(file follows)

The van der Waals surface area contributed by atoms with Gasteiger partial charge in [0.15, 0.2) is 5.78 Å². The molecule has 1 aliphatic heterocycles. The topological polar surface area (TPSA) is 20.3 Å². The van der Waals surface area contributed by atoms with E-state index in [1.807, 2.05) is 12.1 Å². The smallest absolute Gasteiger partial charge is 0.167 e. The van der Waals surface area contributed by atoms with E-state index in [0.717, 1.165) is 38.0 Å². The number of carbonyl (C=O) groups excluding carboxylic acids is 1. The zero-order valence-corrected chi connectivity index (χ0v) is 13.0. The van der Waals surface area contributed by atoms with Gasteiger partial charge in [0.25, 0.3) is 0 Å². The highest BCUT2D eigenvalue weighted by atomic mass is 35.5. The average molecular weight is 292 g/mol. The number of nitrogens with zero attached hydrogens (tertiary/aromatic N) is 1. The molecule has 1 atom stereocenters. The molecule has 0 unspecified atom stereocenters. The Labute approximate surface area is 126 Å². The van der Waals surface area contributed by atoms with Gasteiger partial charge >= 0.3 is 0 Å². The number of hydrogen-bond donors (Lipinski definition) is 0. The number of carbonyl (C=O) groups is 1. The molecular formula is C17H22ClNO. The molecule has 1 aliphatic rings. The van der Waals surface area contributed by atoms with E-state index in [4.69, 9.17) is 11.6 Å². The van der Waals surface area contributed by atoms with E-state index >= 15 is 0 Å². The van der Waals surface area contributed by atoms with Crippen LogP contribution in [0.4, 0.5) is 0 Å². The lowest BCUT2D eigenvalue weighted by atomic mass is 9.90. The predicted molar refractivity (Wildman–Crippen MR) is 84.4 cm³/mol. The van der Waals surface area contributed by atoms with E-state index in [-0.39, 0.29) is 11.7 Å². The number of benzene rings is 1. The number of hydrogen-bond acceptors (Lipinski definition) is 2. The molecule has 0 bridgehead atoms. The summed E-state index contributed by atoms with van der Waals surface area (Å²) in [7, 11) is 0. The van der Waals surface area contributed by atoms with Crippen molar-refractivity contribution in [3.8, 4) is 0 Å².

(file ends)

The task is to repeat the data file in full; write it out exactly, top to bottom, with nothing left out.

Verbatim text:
The van der Waals surface area contributed by atoms with Gasteiger partial charge in [0.15, 0.2) is 5.78 Å². The molecule has 1 aliphatic heterocycles. The topological polar surface area (TPSA) is 20.3 Å². The van der Waals surface area contributed by atoms with E-state index in [1.807, 2.05) is 12.1 Å². The smallest absolute Gasteiger partial charge is 0.167 e. The van der Waals surface area contributed by atoms with E-state index in [0.717, 1.165) is 38.0 Å². The number of carbonyl (C=O) groups excluding carboxylic acids is 1. The zero-order valence-corrected chi connectivity index (χ0v) is 13.0. The van der Waals surface area contributed by atoms with Gasteiger partial charge in [0.25, 0.3) is 0 Å². The highest BCUT2D eigenvalue weighted by atomic mass is 35.5. The average molecular weight is 292 g/mol. The number of nitrogens with zero attached hydrogens (tertiary/aromatic N) is 1. The molecule has 1 atom stereocenters. The molecule has 0 unspecified atom stereocenters. The Labute approximate surface area is 126 Å². The van der Waals surface area contributed by atoms with Gasteiger partial charge >= 0.3 is 0 Å². The number of hydrogen-bond donors (Lipinski definition) is 0. The number of carbonyl (C=O) groups is 1. The molecular formula is C17H22ClNO. The molecule has 1 aliphatic rings. The van der Waals surface area contributed by atoms with E-state index in [4.69, 9.17) is 11.6 Å². The van der Waals surface area contributed by atoms with E-state index >= 15 is 0 Å². The van der Waals surface area contributed by atoms with Crippen LogP contribution in [0.4, 0.5) is 0 Å². The lowest BCUT2D eigenvalue weighted by atomic mass is 9.90. The predicted molar refractivity (Wildman–Crippen MR) is 84.4 cm³/mol. The van der Waals surface area contributed by atoms with E-state index in [-0.39, 0.29) is 11.7 Å². The number of benzene rings is 1. The number of hydrogen-bond acceptors (Lipinski definition) is 2. The molecule has 0 bridgehead atoms. The summed E-state index contributed by atoms with van der Waals surface area (Å²) in [7, 11) is 0. The van der Waals surface area contributed by atoms with Crippen molar-refractivity contribution in [3.8, 4) is 0 Å².